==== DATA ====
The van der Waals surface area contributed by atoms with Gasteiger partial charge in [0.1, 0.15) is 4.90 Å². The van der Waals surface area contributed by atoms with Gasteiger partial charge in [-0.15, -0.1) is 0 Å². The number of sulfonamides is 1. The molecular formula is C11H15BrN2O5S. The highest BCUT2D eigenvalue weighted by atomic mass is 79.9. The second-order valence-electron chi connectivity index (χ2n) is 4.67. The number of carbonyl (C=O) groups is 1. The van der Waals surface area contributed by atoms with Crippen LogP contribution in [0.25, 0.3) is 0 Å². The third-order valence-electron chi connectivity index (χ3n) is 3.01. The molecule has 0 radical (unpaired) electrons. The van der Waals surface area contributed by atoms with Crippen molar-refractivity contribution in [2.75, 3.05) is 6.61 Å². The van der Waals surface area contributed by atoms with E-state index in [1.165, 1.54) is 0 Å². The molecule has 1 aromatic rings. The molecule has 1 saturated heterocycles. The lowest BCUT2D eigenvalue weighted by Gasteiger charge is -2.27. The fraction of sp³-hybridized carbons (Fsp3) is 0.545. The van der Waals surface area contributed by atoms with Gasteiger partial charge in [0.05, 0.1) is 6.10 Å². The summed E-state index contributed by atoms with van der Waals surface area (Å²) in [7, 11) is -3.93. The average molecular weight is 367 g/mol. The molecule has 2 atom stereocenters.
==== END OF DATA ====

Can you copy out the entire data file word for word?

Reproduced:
The van der Waals surface area contributed by atoms with Gasteiger partial charge in [0.1, 0.15) is 4.90 Å². The van der Waals surface area contributed by atoms with Gasteiger partial charge in [-0.15, -0.1) is 0 Å². The number of sulfonamides is 1. The molecular formula is C11H15BrN2O5S. The highest BCUT2D eigenvalue weighted by atomic mass is 79.9. The second-order valence-electron chi connectivity index (χ2n) is 4.67. The number of carbonyl (C=O) groups is 1. The van der Waals surface area contributed by atoms with Crippen LogP contribution in [0.25, 0.3) is 0 Å². The third-order valence-electron chi connectivity index (χ3n) is 3.01. The molecule has 0 radical (unpaired) electrons. The van der Waals surface area contributed by atoms with Crippen molar-refractivity contribution in [2.75, 3.05) is 6.61 Å². The van der Waals surface area contributed by atoms with E-state index in [1.165, 1.54) is 0 Å². The molecule has 1 aromatic rings. The molecule has 1 saturated heterocycles. The lowest BCUT2D eigenvalue weighted by Gasteiger charge is -2.27. The fraction of sp³-hybridized carbons (Fsp3) is 0.545. The van der Waals surface area contributed by atoms with Gasteiger partial charge in [0.05, 0.1) is 6.10 Å². The summed E-state index contributed by atoms with van der Waals surface area (Å²) in [7, 11) is -3.93. The average molecular weight is 367 g/mol. The molecule has 2 atom stereocenters.